# State space search: heuristics

Last time, I wrote, without any explanation

Using a FIFO queue searches the state spacebreadth-first, visiting all of the states at a given distance from the initial state before any states at a greater distance. Using a LIFO queue searches the state spacedepth-first, visiting all of the states following a given state before visiting any other states.

The way that works is important to the power of search. Consider using a first-in, first-out queue and expanding an initial state \(n\). Expanding \(n\) enqueues the states \((o_1, o_2, o_3)\). The next step is to remove the first state from the queue, expand it, and enqueue the results, leaving the queue as \((o_2, o_3, p_1, p_2)\) (assuming expanding \(o_1\) produced \(p_1\) and \(p_2\)). As a result, following this queuing strategy, all of the states at depth \(o\) from the initial state are expanded before any of the states at depth \(p\). Hence, "breadth-first".

On the other hand, if the algorithm uses a last-in, first-out structure, expanding the same initial state \(n\) still produces a queue of \((o_1, o_2, o_3)\). However, the next step is to remove the *last* state from the queue, expand it, and enqueue the results, producing \((o_1, o_2, p_1, p_2)\), assuming expanding \(o_3\) produced \(p_1\) and \(p_2\) this time. This time, the *next* step will be to expand \(p_2\), with the result that all of the states below \(o_3\) will be examined before any of the other states \(o_1\) or \(o_2\). Thus, "depth-first".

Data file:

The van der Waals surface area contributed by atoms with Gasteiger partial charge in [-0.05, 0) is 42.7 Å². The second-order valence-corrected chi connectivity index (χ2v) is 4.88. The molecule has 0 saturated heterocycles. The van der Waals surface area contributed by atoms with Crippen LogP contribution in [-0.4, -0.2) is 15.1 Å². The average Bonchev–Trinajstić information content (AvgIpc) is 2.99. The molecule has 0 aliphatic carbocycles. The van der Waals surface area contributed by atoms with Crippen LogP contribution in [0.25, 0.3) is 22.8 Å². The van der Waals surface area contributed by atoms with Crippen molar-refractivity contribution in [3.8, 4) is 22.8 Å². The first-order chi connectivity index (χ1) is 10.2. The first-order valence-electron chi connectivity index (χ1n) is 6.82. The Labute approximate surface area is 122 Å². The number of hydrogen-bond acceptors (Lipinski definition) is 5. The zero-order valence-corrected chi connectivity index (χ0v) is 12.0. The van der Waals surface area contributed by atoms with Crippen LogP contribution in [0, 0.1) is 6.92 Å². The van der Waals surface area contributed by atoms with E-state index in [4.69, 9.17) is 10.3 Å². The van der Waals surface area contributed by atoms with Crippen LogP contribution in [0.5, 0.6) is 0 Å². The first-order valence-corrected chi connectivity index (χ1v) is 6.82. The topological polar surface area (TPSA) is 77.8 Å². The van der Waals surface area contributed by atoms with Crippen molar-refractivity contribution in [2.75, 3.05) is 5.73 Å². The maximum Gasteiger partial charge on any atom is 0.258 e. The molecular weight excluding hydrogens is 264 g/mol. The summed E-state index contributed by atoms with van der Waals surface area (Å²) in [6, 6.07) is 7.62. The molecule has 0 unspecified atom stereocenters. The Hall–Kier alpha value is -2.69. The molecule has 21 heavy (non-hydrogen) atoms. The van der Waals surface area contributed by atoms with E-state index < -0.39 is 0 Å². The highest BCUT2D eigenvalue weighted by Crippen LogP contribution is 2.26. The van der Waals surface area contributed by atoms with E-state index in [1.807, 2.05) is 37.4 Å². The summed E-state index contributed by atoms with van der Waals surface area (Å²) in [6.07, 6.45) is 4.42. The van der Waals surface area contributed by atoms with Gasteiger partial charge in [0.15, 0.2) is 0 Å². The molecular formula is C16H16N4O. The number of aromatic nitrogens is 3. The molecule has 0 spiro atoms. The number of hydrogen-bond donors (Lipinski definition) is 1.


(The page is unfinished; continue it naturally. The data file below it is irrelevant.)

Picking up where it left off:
So far, I have been discussing **uninformed search**; these approaches order their exploration of the problem's state space based on the pattern of state-space expansion. There is a better way: **informed search** applies information about the problem to focus the exploration of the state space on *important* regions. Here's an example:

## Sliding number puzzles: fifteenpuzzle

Returning to Gerhard Wickler, he describes the basics of the 8-puzzle (a smaller version of the 15-puzzle) as,